BERLIN — German film subsidies worth e180 million ($240 million) over the next three years were given the greenlight by the European Union’s antitrust commissioner Neelie Kroes on Thursday.
European Commission had launched a probe of subsidies, which were doubled by Germany’s new grand coalition government earlier this year, to see if they were tantamount to illegal state support for the film industry. It determined the subsidies were compatible with EU regulations.
“The commission has reached the conclusion that the new German film support is in line with the EU’s subsidy guidelines,” Kroes said in Brussels, referring to guidelines set up in 2001 that require films to satisfy certain criteria to be eligible for state aid.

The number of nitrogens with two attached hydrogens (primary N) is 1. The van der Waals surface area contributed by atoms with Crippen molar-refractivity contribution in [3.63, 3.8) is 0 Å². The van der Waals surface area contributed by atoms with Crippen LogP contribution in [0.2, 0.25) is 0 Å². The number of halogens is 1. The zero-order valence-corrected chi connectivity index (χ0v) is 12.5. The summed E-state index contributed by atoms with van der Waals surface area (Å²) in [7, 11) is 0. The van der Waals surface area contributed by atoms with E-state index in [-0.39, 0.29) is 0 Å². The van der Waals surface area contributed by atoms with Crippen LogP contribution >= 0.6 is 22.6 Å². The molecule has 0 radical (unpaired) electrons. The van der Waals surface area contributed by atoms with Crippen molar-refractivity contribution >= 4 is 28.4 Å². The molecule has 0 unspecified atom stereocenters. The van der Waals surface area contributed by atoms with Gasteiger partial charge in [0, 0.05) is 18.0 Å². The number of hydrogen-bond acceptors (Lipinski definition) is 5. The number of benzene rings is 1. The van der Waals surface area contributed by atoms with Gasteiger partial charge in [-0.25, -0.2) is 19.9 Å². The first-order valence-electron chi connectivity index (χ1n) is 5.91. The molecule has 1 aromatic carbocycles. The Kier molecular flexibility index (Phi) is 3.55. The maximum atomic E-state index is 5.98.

The subsidies, amounting to about 15%-20% of a film’s production costs, are available to producers who make their films in Germany, where annual film production averages about $265 million.
Germany has the capacity for about twice as much as that, according to culture minister Bernd Neumann, who pushed through the sharp increase in subsidies this year.
Neumann wants to make German filmmakers more competitive in the international market.